Role of Physical Rehab To Patients With Multiple Sclerosis

Home Physical Rehabilitation

What is Multiple Sclerosis (MS)?
Multiple Sclerosis (or MS for short) is believed to be a chronic
autoimmune disease that attacks the central nervous system (CNS). The central nervous system consists of the brain, optic nerves, and all the nerves in the spinal cord. In order for these nerves to properly transfer the electrical signals to and from the brain that allow us to move our muscles or feel pain, these nerves are coated with a substance called “Myelin” which build the “Myelin Sheath”. The myelin sheath is a natural insulator made up of proteins and phospholipids, a type of fatty acid. It is believed that in MS, the body’s immune system (which is supposed to help fight off foreign substances like viruses so we don’t get sick) malfunctions and starts attacking this myelin coating around the nerves and maybe even “oligodendrocyte” cells which are what produce the myelin in our bodies.

Sound complicated? Let’s make this a little simpler. In this day and age we all have electronic devices that plug into the wall, they run on electricity, we all know that right? Our bodies run on electricity as well, so think of it like this; A light switch leads to a copper wire, which leads to a light bulb. When we want to turn the light bulb on we flip the light switch and electricity is sent from the switch to the light bulb via the wire making the bulb turn on. Our brain is like the light switch, our nerves are like the copper wire, and our muscles are like the light bulb. If we want to turn our muscles on, we “flip the switch” in our brain which sends an electrical signal across our nerves (the wire) to turn that muscle on (the light bulb).

Now, let’s apply Multiple Sclerosis to this analogy; If you stripped the rubber insulation off the copper wire would your light bulb work properly? Probably not, well, not safely at least! So in our analogy the wire represents our nerves but our nerves are not just one solid piece of material just as the copper wire in our light bulb analogy is not just a solid piece of copper. There are multiple parts to both our nerves and electrical wires. With nerves, you have the actual nerve fiber itself which is covered in the insulating myelin sheath much like our light bulb’s copper wire is covered in an insulating rubber sheath. So just like the light bulb won’t work properly after it’s wire’s rubber sheath has been stripped away, your muscles won’t work properly after it’s nerve’s myelin sheath has been stripped away.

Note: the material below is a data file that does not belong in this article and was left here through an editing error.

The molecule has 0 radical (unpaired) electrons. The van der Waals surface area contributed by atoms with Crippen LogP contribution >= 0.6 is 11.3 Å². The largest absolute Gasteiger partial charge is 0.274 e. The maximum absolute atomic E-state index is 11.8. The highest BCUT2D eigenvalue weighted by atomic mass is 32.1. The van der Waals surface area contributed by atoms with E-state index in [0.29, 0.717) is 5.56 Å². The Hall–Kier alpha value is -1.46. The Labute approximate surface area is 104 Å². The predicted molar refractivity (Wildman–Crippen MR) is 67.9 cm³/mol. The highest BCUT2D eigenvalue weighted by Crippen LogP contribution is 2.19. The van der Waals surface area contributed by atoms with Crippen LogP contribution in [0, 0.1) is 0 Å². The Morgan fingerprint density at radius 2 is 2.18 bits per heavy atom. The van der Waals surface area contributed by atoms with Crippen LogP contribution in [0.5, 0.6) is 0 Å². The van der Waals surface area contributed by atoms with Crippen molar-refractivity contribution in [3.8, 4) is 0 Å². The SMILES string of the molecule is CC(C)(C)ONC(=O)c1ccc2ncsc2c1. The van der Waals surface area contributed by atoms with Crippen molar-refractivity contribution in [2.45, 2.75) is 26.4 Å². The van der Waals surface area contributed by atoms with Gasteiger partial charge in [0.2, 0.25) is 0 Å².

Nerves control everything in your body from lifting your arm, feeling a cool breeze against your skin, knowing if and object is hot or cold, to feeling that you stubbed your toe. Even things like maintaining your balance or using the restroom require the proper functioning of nerves! So if the myelin in your central nervous system is damaged, that would render yours nerves incapable of functioning properly and this of course means that various parts of your body may malfunction. Maybe you can’t move a leg as well, you go numb in certain areas, or you loose you balance easily! There are many, many symptoms of MS and not everyone experiences them all. It all depends on where the myelin has been damaged, where the “rubber insulation” is missing along your wire.


Rehabilitation of MS

Rehabilitation is an important part of health care delivery for persons with multiple sclerosis.

Since the majority of people are diagnosed between the ages of 20 and 50, the challenges of